Stephanie Vergniault, Founder and Executive Director of SOS Elephants, talks about elephant poaching in Chad. She tells “The WildLife” host Laurel Neme that the situation is spiraling out of control. In just two-weeks, in February 2011, 20 elephants were killed in Chad for their ivory. All were killed outside of protected areas, making them easy targets. Vergniault notes that if poaching continues at this rate, “not a single elephant will be alive in Chad in three years time.”
Vergniault is doing all she can to stop this trend. For example, SOS Elephants has developed a network of 100 to 200 local people who inform the NGO about poaching activity, including providing positions of poachers or elephants. It then can alert Chadian government forces, (namely Mobile Forces of Protection of the Environment,) about the incidents. In fact, in mid-March 2011, government forces apprehended the poachers involved in the February incident. They also seized AK-47s, horses and 15 ivory tusks.
While in some regions tourism might provide an economic alternative, in Chad the prospects are limited because the elephants there have become so aggressive and often charge at people. “They are used to poachers,” Vergniault explains. “They have a good memory. To them, humans are bad.” As a result, SOS Elephants focuses on education and training in rural areas, discussing non-lethal alternatives, such as solar barriers or red pepper to discourage elephants from raiding crops and planting outside of elephant migration corridors. Vergniault knows that changing public attitudes both towards elephants and towards ivory is the only way to stop the killing, so SOS Elephants also spreads the word through sport. It’s NGO-sponsored soccer team, The Elephants, serves as an ambassador for the real elephants, furthering the message. It’s working, as more and more local teams are springing up spontaneously across the country.
Stephanie Vergniault is the founder and Executive Director of SOS Elephants in Chad. As a French lawyer specializing in elections and governance, she became passionate about her work overseas and traveled around the world to work in places like Nicaragua, Venezuela, the Democratic Republic of Congo, Burundi, Ethiopia, Gabon, and Chad. She first came to Chad in 1995 to work with the government on electoral assistance. At that time, as a guest of the Head of State, she had a desire to see the elephants and was struck by their dire situation. When she returned in 2007, she was shocked by the massive slaughter that was occurring. That’s when she decided to take action and, in 2009, Stephanie created the non-governmental organization in Chad called SOS Elephants. SOS Elephants is dedicated to the preservation of elephants and their habitats in Chad and its neighbors. It works through a combination of methods including research, education, conservation and counter poaching actions. Vergniault now lives in Chad and works closely with local communities. One of the newest projects Stephanie has undertaken is building an elephant orphanage for the baby elephants who are orphaned after their mothers are poached for their ivory. This episode of “The WildLife” aired on The Radiator, WOMM-LP, 105.9 FM in Burlington, Vermont on April 11, 2011.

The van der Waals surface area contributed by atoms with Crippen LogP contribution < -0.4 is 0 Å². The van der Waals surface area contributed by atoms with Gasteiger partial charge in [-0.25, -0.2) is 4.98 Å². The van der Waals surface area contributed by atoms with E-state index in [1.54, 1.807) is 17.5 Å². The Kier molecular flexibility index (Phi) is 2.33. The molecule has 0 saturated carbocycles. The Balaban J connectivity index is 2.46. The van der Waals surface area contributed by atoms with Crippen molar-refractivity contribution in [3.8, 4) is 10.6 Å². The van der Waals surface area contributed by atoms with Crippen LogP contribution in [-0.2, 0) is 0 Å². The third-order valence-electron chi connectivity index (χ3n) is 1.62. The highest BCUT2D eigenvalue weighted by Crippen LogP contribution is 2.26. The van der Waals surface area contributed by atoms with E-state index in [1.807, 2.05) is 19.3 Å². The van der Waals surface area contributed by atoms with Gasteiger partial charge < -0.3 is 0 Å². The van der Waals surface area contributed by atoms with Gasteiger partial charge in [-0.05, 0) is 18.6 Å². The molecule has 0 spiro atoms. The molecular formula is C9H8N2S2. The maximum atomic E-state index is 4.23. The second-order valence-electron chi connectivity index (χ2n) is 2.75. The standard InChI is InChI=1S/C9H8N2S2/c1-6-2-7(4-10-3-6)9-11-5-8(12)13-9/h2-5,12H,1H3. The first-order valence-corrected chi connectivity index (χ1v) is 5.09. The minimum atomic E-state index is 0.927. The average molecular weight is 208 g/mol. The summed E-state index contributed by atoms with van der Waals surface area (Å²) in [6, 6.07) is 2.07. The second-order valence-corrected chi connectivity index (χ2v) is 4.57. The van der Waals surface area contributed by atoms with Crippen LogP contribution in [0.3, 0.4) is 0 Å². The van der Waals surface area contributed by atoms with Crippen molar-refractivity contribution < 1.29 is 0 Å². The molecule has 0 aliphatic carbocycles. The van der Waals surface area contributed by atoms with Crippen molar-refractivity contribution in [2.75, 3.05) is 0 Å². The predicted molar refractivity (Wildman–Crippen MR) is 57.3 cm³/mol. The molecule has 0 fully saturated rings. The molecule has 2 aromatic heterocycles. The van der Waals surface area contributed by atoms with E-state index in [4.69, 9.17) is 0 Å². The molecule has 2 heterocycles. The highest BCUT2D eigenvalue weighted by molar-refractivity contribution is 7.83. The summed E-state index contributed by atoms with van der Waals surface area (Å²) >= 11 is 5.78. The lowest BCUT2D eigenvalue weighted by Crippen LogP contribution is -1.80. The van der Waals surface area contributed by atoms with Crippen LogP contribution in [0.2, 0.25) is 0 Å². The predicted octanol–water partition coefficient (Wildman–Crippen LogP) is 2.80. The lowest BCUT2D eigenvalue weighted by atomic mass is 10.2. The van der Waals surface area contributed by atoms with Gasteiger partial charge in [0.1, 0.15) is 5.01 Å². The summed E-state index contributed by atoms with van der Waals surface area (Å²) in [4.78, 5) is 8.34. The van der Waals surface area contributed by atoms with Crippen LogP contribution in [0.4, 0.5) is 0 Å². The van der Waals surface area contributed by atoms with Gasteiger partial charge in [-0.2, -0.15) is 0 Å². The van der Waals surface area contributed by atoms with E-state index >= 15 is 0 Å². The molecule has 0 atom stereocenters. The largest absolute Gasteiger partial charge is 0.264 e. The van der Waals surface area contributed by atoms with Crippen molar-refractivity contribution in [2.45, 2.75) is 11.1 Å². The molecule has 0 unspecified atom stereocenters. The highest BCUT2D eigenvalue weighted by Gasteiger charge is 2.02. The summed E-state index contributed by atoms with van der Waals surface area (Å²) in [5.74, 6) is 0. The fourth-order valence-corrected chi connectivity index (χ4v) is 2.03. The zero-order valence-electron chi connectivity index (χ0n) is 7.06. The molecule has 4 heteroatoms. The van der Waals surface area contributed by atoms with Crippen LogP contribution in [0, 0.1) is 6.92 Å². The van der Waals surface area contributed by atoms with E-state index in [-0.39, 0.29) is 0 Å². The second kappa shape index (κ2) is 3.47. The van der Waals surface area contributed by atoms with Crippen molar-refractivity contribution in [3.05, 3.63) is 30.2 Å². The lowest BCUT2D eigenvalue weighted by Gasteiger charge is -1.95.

Jessica Speart, author of Winged
Obsession: The Pursuit of the World's Most Notorious Butterfly Smuggler, discusses
illegal trade of rare butterflies. She tells “The WildLife” host Laurel Neme about
the real-life characters in her book: Yoshi Kojima, the world’s most wanted
butterfly smuggler, and the rookie US Fish and Wildlife agent, Ed Newcomer, who
finally brings him down. The trade in rare butterfly species is a lucrative
business. While there is much trade that is legal, the illegal butterfly trade
could be worth up to $200 million each year. “Butterfly collectors with the
financial means will do whatever necessary to obtain the specimens they want,” Speart
says. For some, it’s like stamp collecting. For others, it’s the equivalent of
collecting a Renoir or Van Gogh.
loss is the most significant threat to butterflies, poaching adds to the stress
on these delicate insects – so much so that when criminals target the rare species,
extinction becomes a real possibility. Butterfly poachers often pursue the most
endangered species, and many prowl national parks where they collect butterfly
eggs to raise in a controlled environment. They do this so that they can end up
with perfect specimens—and a higher price. Whenever the wings are damaged, the
value of the butterfly drops dramatically. As Speart describes in this
interview, “The way you get a perfect specimen is to kill them shortly after
they’re born.” There’s no other way to make sure its wings remain unused and in
is a freelance journalist specializing in wildlife enforcement issues. She's
been published in the New York Times Magazine, OMNI, Travel + Leisure, Audubon,
National Wildlife, Mother Jones, Delta's Sky magazine, and many others. She is
also the author of ten crime novels featuring the fictional character of US Fish
and Wildlife Service special agent Rachel Porter. Rachel has an unwavering
devotion to tracking down the enemies of rare and endangered species and, in
each book, solves a mystery focused around real world wildlife crimes. Her most
recent book, Winged
Obsession, is Jessica’s first non-fiction book. This episode of “The WildLife” aired on The Radiator,
WOMM-LP, 105.9 FM in Burlington, Vermont on April 4, 2011.